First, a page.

I remember many times sitting with my teacher, a group of us somewhere in the world under a huge, circus-like tent, saying La illa ha illa ‘la Hu over and over as the day wore on, feeling more and more exhausted, thinking of nothing so much as dinner, of lying down, getting up, reading a good book, talking to someone . . .  Longing for home, longing for Home.  Eventually the longing seems to disappear into the exhaustion and perhaps then, after many, many repetitions, the longing is answered, but I suspect it is only for the few that the promised benefits begin to manifest themselves in the early stages, and often in the form of increased desires, increased howling of the hungry ghosts, an increased hurling of the animal trapped within against the walls of its cage.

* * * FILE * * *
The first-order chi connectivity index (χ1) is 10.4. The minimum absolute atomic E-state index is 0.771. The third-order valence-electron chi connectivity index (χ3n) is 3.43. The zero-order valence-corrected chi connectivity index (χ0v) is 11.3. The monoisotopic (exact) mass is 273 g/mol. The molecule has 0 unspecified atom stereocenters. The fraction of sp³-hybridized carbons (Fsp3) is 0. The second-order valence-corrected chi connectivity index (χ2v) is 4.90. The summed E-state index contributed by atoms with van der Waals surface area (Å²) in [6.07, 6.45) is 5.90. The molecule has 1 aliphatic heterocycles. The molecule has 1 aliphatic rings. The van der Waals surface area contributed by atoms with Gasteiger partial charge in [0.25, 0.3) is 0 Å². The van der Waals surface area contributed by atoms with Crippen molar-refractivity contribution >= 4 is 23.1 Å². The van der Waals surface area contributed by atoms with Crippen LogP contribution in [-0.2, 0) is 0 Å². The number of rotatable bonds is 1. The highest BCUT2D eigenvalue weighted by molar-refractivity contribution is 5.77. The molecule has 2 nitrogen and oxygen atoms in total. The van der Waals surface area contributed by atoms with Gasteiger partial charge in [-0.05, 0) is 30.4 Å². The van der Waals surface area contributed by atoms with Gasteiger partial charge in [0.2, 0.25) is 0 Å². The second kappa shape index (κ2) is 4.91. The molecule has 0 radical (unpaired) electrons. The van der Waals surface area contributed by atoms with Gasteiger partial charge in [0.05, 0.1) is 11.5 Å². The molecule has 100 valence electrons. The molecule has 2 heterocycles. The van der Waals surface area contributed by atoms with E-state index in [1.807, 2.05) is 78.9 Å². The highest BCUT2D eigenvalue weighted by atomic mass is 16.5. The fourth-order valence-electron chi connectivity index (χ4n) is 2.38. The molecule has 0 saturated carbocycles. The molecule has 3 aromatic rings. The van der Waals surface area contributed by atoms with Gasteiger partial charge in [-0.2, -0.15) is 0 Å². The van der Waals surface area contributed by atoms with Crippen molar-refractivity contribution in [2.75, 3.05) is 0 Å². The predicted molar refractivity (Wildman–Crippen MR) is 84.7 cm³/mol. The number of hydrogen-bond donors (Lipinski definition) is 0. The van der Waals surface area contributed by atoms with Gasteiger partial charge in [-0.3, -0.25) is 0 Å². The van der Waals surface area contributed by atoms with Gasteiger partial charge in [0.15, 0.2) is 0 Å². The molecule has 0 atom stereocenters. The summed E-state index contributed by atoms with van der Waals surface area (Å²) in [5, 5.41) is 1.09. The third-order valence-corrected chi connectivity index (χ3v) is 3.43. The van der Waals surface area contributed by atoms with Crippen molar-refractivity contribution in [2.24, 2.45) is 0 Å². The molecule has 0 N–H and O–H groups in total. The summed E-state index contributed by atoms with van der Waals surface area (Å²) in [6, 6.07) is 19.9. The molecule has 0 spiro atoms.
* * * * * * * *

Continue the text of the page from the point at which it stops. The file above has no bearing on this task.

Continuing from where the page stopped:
Yet if one continues for much time, eventually that crucifixion becomes not just the cross on which the starving nafs willingly hangs itself, but one begins to realize that it is the God of one’s understanding that, out of love, chooses to hurl Itself into the abyss of the desire for its unfoldment.  What then?  What begins the descent, what motivates It?

It is at this stage, then and now, that I picture a terrified, shivering child crouching at the bottom of a dark, empty well, waiting to be picked up.  Yet:  who does the picking up?  Why?  And who is the Child?

And so there is no way of lifting our consciousness into the higher spheres unless we are able to bring about a change in ourselves. It’s not like a journey, that you can just a take a teleferique, as one says, a cable car, and reach the top of a mountain. No, you have to yourself undergo a whole process of catharsis and discover the child in you that is beautiful.  –Pir Vilayat Inayat Khan

And the hungry ghosts continue to howl and rattle their chains.  Two directions thus far:  In.  Down.  And waiting in the dark, patiently and unknowingly.